A Field-based Direct Active Learning Method for Teaching Uniformitarian Principles in Introductory Geology Courses using Reconstructions of Early Hominid and Dinosaur Trackways
Abstract: Numerous studies have demonstrated that students have increased learning outcomes in courses that promote learning by mean of both direct and active activities and research experiences. One complication for subjects such as geology is that central theoretical tenants and primary data collection within these disciplines are field based. Typical educational inquiries into these concepts use existing or simulated data to illustrate patterns and processes. As a result, students acquire a superficial understanding of systems being taught. An important concept within the historical sciences, such as geology, is the principle of uniformitarianism. Uniformitarianism states that we can use our understanding of modern processes to understand events of the Earth’s past. This is a process-driven concept and thus is difficult for students to grasp within a lecture format because they are separated from the actual processes. I propose to construct on the UNCC campus a model of world famous hominid and dinosaur trackways that can be used in numerous courses as a field oriented active learning lab. Courses that could use this model, GEOL 1200, GEOL 1210, and LBST 2213, satisfy two general education requirements and would impact a broad section of our student body. These models will serve to bring the ‘field’ to UNCC and provide an opportunity for direct active learning activities unavailable on a typical university campus. I have data from three previous semesters when this lab was taught as an indirect learning active and will compare the student learning outcomes of the direct and indirect methodologies.
Final Proposal: A Field-Based Direct Active Learning Method for Teaching Uniformitarian Principles in Introductory Geology Courses Using Reconstructions of Hominid and Dinosaur Trackways [PDF, 700 KB]
Following the Leader: A collaborative training model to develop and sustain best practices for teacher candidates
Scott Kissau & Laura Hart
Abstract: Recent paradigm shifts in teaching methodologies and increased accountability on practicing K-12 teachers have made it more difficult for teacher training programs to find internship sites with willing teachers who model best practices. Exemplary role models are critical for young, aspiring student-teachers, who are now subject to new assessments that require video evidence of their best practices to receive state licensure. To address this concern and enhance teacher candidate graduation rates, the researchers will identify, recruit, and train a pool of high quality practicing K-12 teachers to serve as cooperating teachers in 2015-2016. Using classroom observations, surveys, interviews, and edTPA assessment scores, the research team will then examine the impact the recruitment and training has on the cooperating teacher support and on teacher candidate performance on the summative, performance-based assessment in the student-teaching internship (i.e., edTPA). The project has the potential to a) develop a strong and enduring pool of high quality cooperating teachers, b) ensure UNC Charlotte teacher candidates are exposed to best practices that they emulate and carry forward into their future careers as teachers, c) facilitate successful candidate completion of a new high stakes assignment during the student teaching internship, and d) ultimately improve the instruction and quality of education of K-12 students who will be taught by these teacher candidates.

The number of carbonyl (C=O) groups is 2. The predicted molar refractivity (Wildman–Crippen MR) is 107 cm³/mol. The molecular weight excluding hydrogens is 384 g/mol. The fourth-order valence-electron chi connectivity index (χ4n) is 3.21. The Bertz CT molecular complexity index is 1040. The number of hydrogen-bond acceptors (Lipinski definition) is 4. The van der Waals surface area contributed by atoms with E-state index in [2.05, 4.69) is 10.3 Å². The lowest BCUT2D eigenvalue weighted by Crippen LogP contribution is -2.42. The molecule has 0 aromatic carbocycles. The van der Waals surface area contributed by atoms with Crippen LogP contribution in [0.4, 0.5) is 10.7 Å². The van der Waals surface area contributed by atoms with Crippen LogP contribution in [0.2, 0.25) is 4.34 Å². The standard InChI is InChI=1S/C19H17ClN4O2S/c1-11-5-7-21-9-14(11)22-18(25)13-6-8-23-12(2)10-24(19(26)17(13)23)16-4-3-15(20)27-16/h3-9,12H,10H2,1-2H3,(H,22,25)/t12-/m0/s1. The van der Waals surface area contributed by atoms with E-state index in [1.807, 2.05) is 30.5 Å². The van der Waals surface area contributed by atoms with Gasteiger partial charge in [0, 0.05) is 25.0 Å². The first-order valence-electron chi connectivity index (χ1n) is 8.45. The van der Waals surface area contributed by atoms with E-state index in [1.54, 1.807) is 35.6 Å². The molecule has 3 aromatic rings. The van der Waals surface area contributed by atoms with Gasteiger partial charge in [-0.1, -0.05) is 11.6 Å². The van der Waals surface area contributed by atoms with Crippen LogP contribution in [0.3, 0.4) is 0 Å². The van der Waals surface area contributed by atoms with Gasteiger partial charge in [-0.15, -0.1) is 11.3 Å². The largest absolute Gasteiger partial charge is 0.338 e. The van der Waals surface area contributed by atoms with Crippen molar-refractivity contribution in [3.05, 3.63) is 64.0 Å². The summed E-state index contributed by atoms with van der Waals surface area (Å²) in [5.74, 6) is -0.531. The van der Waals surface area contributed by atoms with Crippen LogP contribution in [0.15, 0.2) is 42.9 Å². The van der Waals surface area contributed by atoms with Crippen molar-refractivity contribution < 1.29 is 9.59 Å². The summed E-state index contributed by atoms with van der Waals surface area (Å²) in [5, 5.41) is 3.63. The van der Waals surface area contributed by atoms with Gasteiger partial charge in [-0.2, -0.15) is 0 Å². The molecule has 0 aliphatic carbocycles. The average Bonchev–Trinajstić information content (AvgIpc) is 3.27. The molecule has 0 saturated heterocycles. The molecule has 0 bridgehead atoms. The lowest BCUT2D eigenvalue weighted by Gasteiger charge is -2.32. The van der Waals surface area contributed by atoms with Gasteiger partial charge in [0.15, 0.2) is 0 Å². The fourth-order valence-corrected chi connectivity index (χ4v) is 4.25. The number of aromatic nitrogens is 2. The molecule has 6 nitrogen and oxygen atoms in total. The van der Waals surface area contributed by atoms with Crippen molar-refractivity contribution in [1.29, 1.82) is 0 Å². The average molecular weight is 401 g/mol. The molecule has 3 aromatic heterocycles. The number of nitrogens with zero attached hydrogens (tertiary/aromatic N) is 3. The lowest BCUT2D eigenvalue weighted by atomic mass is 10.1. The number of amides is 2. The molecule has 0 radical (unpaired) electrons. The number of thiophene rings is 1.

Final Proposal: Following the Leader: A collaborative training model to develop and sustain best practices for teacher candidates [PDF, 862 KB]
Philosophy and the Moving Image: Teaching and Learning with Engaged/Publick Philosophy and New Media
Robin James & Phillip McReynolds
Abstract: We seek a SOTL grant as a means to add a video production component to our curriculum in the initial form of an undergraduate course on community engaged philosophy through new media. New media including web-based video and web site construction is increasingly the means by which scholars and the public at large learn about, discuss, argue about, think through, and develop new insights about import philosophical issues. Developing a philosophically focused new media literacy is one way that the philosophy department can meet the challenge of producing graduates with relevant critical and creative thinking skills required for success in today’s world. First, in addition to providing students with skills suited to today’s communication outlets, a course in philosophical filmmaking would reinforce the department’s commitment to such traditional scholarly skills of critical thinking, philosophical analysis, developing thesis statements, conducting research, compiling bibliographies, and writing cogent papers. But, importantly, students would learn how to conduct interview and combine word, image, and music into an evocative teaching/publication tool that is rapidly becoming a new standard for collaboration and interaction in the culture at large. Importantly because the orientation of the course is towards public philosophy, that is, in taking up philosophical issues that are concern to the community, the course and its products would serve as an important form of community engagement by the philosophy department that will directly contribute to the mission of the university to serve its community.
Final Proposal: Philosophy and the Moving Image: Teaching and Learning with Engaged/Public Philosophy and New Media [PDF, 310 KB]
Implementation of Simulation Using High Fidelity Manikins: An Intervention to Enhance Learning and Performance for Advance Practice Nurses in Pediatrics
Marie H Thomas, Kathleen Jordan, & Colette Townsend‐Chambers